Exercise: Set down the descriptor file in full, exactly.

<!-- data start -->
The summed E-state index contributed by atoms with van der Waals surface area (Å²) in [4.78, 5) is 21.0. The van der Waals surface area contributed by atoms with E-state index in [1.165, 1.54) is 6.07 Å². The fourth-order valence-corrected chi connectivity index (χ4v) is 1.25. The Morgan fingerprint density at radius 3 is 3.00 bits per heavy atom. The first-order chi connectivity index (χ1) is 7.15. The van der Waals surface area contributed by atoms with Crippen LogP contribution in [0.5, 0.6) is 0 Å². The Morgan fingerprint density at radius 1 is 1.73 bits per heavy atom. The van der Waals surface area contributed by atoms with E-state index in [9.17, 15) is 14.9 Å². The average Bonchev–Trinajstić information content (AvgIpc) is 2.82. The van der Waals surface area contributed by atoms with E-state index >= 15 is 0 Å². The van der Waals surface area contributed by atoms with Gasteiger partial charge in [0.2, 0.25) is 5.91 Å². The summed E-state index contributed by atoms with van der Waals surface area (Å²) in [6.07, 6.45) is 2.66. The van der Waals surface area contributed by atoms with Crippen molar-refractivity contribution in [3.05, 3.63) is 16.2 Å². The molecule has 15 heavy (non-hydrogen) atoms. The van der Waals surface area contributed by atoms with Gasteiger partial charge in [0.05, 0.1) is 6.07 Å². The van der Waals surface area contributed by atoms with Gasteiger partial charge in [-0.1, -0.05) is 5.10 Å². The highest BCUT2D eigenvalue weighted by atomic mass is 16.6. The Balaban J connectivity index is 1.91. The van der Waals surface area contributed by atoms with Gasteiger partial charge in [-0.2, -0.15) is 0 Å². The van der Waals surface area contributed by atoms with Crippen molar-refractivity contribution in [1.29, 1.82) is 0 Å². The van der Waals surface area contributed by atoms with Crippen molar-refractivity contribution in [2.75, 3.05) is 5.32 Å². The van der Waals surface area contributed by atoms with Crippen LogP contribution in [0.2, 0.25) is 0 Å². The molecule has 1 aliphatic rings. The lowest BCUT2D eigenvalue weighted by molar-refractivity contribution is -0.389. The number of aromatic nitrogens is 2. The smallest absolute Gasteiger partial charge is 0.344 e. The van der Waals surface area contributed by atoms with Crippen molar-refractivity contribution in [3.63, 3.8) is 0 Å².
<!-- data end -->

The summed E-state index contributed by atoms with van der Waals surface area (Å²) in [4.78, 5) is 21.0. The van der Waals surface area contributed by atoms with E-state index in [1.165, 1.54) is 6.07 Å². The fourth-order valence-corrected chi connectivity index (χ4v) is 1.25. The Morgan fingerprint density at radius 3 is 3.00 bits per heavy atom. The first-order chi connectivity index (χ1) is 7.15. The van der Waals surface area contributed by atoms with Crippen LogP contribution in [0.5, 0.6) is 0 Å². The Morgan fingerprint density at radius 1 is 1.73 bits per heavy atom. The van der Waals surface area contributed by atoms with E-state index in [9.17, 15) is 14.9 Å². The average Bonchev–Trinajstić information content (AvgIpc) is 2.82. The van der Waals surface area contributed by atoms with E-state index >= 15 is 0 Å². The van der Waals surface area contributed by atoms with Gasteiger partial charge in [0.2, 0.25) is 5.91 Å². The summed E-state index contributed by atoms with van der Waals surface area (Å²) in [6.07, 6.45) is 2.66. The van der Waals surface area contributed by atoms with Crippen molar-refractivity contribution in [3.05, 3.63) is 16.2 Å². The molecule has 15 heavy (non-hydrogen) atoms. The van der Waals surface area contributed by atoms with Gasteiger partial charge in [0.05, 0.1) is 6.07 Å². The van der Waals surface area contributed by atoms with Gasteiger partial charge in [-0.1, -0.05) is 5.10 Å². The highest BCUT2D eigenvalue weighted by atomic mass is 16.6. The Balaban J connectivity index is 1.91. The van der Waals surface area contributed by atoms with Gasteiger partial charge in [-0.2, -0.15) is 0 Å². The van der Waals surface area contributed by atoms with Crippen molar-refractivity contribution in [1.29, 1.82) is 0 Å². The van der Waals surface area contributed by atoms with Crippen molar-refractivity contribution in [2.75, 3.05) is 5.32 Å². The van der Waals surface area contributed by atoms with Crippen LogP contribution in [0.2, 0.25) is 0 Å². The molecule has 1 aliphatic rings. The lowest BCUT2D eigenvalue weighted by molar-refractivity contribution is -0.389. The number of aromatic nitrogens is 2. The smallest absolute Gasteiger partial charge is 0.344 e. The van der Waals surface area contributed by atoms with Crippen molar-refractivity contribution in [3.63, 3.8) is 0 Å².